anaconda


an·a·con·da

noun \ˌa-nə-ˈkän-də\

: a large South American snake that squeezes its victims to death

Full Definition of ANACONDA

:  a large semiaquatic constricting snake (Eunectes murinus) of the boa family of tropical South America that may reach a length of 30 feet (9.1 meters); broadly :  any of the large constricting snakes

Illustration of ANACONDA

Origin of ANACONDA

probably modification of Sinhalese henakandayā, a slender green snake
First Known Use: 1768

anaconda

noun    (Concise Encyclopedia)

Giant anaconda (Eunectes murinus).—© Z. Leszczynski/Animals Animals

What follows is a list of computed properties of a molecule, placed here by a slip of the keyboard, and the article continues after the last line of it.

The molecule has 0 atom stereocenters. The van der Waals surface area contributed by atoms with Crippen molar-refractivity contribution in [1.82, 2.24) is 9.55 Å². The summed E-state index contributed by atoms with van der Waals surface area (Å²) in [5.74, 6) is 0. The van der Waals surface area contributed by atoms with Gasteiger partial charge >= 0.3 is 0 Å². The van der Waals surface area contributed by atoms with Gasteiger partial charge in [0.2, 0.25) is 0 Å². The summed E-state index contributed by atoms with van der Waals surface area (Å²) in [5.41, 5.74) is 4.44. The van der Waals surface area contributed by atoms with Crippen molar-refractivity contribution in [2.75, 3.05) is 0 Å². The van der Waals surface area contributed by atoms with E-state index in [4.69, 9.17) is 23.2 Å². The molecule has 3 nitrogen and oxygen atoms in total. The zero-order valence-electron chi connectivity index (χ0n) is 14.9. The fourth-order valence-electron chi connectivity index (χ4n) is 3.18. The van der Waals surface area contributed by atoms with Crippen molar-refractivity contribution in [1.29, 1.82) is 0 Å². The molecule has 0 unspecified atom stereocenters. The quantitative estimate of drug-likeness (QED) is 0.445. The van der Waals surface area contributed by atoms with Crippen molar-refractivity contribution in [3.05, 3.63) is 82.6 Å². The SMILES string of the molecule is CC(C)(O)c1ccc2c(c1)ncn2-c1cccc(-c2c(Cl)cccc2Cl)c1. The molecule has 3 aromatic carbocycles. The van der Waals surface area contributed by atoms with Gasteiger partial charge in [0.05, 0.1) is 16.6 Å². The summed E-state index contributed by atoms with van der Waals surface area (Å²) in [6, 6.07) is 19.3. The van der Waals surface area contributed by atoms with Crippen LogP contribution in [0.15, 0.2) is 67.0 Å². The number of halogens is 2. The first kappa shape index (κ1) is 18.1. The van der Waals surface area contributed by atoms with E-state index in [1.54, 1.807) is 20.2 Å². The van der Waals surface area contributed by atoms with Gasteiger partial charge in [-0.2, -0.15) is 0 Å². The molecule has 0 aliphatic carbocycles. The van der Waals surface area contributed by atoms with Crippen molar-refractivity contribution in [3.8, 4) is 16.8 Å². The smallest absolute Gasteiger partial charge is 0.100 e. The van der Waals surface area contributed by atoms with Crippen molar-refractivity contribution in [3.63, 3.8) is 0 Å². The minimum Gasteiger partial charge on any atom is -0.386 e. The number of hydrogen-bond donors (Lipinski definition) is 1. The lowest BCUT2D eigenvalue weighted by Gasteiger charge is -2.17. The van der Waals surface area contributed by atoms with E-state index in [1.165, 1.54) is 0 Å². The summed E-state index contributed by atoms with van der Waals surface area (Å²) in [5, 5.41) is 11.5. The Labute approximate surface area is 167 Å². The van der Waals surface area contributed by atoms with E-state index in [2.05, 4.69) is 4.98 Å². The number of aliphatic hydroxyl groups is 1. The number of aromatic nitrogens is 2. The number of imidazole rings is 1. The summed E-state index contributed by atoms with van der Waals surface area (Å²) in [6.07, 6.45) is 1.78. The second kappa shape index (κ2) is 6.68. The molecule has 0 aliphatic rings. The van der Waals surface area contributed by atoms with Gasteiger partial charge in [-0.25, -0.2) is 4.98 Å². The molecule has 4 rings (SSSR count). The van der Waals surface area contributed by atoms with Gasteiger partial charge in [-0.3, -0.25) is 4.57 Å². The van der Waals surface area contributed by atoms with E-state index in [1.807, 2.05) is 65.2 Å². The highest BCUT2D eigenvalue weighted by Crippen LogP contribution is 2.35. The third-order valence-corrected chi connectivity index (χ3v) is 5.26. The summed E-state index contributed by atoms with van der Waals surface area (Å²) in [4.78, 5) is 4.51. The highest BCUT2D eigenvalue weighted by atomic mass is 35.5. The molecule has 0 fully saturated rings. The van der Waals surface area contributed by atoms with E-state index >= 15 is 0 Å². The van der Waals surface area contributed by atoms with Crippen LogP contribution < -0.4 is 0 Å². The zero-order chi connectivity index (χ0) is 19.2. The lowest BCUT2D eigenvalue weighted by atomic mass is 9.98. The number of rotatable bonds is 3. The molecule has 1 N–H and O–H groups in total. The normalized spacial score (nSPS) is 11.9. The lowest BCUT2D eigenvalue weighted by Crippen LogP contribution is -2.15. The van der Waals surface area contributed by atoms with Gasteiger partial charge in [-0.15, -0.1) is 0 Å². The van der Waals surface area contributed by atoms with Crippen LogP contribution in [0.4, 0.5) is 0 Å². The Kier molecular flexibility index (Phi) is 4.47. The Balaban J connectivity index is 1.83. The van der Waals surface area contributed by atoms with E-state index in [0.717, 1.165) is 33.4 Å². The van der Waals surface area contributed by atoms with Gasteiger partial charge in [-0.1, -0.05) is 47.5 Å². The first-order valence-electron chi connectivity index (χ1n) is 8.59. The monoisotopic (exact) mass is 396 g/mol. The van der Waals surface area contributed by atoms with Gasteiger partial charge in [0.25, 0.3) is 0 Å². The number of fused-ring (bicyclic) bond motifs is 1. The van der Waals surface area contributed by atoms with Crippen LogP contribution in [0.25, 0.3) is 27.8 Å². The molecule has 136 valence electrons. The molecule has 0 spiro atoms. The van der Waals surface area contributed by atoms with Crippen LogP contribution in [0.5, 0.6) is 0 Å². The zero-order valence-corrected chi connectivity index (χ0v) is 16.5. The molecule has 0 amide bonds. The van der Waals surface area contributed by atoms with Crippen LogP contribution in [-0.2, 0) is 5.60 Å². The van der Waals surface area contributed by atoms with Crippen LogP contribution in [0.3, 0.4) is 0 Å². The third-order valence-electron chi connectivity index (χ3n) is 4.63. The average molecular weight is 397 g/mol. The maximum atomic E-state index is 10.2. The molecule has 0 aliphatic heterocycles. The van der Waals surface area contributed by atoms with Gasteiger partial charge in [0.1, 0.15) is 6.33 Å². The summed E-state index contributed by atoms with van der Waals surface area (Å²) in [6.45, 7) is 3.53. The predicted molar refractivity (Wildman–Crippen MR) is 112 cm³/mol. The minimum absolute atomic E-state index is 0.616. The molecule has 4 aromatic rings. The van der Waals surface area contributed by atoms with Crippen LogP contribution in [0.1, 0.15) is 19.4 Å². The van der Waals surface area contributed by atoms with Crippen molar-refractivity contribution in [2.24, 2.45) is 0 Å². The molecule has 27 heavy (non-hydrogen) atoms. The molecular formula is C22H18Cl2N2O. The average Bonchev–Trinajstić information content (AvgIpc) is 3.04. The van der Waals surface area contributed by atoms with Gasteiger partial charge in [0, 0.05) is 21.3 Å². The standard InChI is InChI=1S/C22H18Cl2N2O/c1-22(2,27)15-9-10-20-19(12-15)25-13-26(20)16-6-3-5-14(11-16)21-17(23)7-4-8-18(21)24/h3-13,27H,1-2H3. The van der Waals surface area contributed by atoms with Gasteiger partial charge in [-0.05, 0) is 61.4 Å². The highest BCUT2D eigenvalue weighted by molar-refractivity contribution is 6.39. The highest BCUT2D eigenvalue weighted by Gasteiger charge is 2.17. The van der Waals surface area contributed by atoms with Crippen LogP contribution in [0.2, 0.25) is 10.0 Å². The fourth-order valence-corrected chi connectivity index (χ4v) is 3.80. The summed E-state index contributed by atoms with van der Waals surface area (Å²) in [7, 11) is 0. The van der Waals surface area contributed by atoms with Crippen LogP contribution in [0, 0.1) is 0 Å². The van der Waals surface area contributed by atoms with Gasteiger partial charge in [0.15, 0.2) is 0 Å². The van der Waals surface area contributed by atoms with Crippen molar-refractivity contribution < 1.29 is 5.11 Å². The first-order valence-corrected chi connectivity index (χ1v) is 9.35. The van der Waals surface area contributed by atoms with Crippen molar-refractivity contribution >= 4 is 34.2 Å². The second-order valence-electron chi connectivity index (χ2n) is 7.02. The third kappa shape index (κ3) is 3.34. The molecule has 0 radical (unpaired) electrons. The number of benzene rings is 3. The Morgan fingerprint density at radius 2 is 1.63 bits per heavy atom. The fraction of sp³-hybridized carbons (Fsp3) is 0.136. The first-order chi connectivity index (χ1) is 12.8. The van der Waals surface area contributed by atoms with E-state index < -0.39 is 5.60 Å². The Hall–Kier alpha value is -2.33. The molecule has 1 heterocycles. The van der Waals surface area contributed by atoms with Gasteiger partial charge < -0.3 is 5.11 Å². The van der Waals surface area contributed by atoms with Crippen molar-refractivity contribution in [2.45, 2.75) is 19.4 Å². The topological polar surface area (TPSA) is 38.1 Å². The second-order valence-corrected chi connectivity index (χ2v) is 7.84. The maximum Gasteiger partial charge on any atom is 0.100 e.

Either of two South American snake species in the genus Eunectes (family Boidae) that constrict their prey. The heavily built giant anaconda, or great water boa, is usually not more than 16 ft (5 m) long but can be longer than 24 ft (7.5 m), rivaling the largest pythons in length. The yellow anaconda is much smaller. Typically dark green with alternating oval black spots, the giant anaconda lives along tropical rivers east of the Andes and in Trinidad. It kills at night by lying in wait in water; it constricts prey as large as young pigs or caimans and occasionally forages in trees for birds. It may bear 75 live young at a time.

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